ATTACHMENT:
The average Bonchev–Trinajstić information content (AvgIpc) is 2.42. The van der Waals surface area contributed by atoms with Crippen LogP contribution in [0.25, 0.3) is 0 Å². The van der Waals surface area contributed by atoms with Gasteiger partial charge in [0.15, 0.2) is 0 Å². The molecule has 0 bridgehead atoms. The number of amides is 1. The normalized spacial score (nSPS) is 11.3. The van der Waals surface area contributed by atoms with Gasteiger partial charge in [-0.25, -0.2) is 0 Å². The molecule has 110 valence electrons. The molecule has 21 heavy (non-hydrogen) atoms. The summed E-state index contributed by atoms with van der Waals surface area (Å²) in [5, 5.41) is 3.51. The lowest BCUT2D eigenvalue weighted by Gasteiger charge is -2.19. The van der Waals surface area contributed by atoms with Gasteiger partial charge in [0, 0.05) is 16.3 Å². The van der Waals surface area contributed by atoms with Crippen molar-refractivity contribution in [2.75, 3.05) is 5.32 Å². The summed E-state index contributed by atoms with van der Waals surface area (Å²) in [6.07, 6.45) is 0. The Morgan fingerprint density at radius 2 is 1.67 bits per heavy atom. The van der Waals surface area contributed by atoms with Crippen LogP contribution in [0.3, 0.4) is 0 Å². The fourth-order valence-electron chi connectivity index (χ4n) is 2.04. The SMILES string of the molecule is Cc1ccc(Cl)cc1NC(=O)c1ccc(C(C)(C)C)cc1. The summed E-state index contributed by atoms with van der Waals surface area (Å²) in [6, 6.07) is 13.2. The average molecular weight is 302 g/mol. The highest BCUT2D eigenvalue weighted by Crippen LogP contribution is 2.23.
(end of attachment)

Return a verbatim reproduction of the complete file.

The average Bonchev–Trinajstić information content (AvgIpc) is 2.42. The van der Waals surface area contributed by atoms with Crippen LogP contribution in [0.25, 0.3) is 0 Å². The van der Waals surface area contributed by atoms with Gasteiger partial charge in [0.15, 0.2) is 0 Å². The molecule has 0 bridgehead atoms. The number of amides is 1. The normalized spacial score (nSPS) is 11.3. The van der Waals surface area contributed by atoms with Gasteiger partial charge in [-0.25, -0.2) is 0 Å². The molecule has 110 valence electrons. The molecule has 21 heavy (non-hydrogen) atoms. The summed E-state index contributed by atoms with van der Waals surface area (Å²) in [5, 5.41) is 3.51. The lowest BCUT2D eigenvalue weighted by Gasteiger charge is -2.19. The van der Waals surface area contributed by atoms with Gasteiger partial charge in [0, 0.05) is 16.3 Å². The van der Waals surface area contributed by atoms with Crippen molar-refractivity contribution in [2.75, 3.05) is 5.32 Å². The summed E-state index contributed by atoms with van der Waals surface area (Å²) in [6.07, 6.45) is 0. The Morgan fingerprint density at radius 2 is 1.67 bits per heavy atom. The van der Waals surface area contributed by atoms with Crippen LogP contribution in [0.3, 0.4) is 0 Å². The fourth-order valence-electron chi connectivity index (χ4n) is 2.04. The SMILES string of the molecule is Cc1ccc(Cl)cc1NC(=O)c1ccc(C(C)(C)C)cc1. The summed E-state index contributed by atoms with van der Waals surface area (Å²) in [6, 6.07) is 13.2. The average molecular weight is 302 g/mol. The highest BCUT2D eigenvalue weighted by Crippen LogP contribution is 2.23.